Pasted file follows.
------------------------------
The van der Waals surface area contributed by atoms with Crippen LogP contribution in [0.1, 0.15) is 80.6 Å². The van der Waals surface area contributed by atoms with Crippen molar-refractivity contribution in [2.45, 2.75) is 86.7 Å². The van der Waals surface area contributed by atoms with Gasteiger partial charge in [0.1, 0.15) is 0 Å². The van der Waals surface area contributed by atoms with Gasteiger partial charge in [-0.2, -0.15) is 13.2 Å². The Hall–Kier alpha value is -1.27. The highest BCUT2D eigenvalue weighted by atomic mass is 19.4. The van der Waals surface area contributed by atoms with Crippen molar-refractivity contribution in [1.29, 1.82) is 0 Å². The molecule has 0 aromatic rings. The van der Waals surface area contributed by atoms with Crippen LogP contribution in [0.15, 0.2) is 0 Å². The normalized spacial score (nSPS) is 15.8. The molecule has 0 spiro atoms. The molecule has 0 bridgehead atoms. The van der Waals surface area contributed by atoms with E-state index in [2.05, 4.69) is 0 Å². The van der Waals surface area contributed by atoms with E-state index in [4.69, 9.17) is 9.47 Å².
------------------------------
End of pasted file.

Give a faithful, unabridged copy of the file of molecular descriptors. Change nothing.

The van der Waals surface area contributed by atoms with Crippen LogP contribution in [0.1, 0.15) is 80.6 Å². The van der Waals surface area contributed by atoms with Crippen molar-refractivity contribution in [2.45, 2.75) is 86.7 Å². The van der Waals surface area contributed by atoms with Gasteiger partial charge in [0.1, 0.15) is 0 Å². The van der Waals surface area contributed by atoms with Gasteiger partial charge in [-0.2, -0.15) is 13.2 Å². The Hall–Kier alpha value is -1.27. The highest BCUT2D eigenvalue weighted by atomic mass is 19.4. The van der Waals surface area contributed by atoms with Crippen molar-refractivity contribution in [1.29, 1.82) is 0 Å². The molecule has 0 aromatic rings. The van der Waals surface area contributed by atoms with Crippen LogP contribution in [0.15, 0.2) is 0 Å². The normalized spacial score (nSPS) is 15.8. The molecule has 0 spiro atoms. The molecule has 0 bridgehead atoms. The van der Waals surface area contributed by atoms with E-state index in [2.05, 4.69) is 0 Å². The van der Waals surface area contributed by atoms with E-state index in [4.69, 9.17) is 9.47 Å².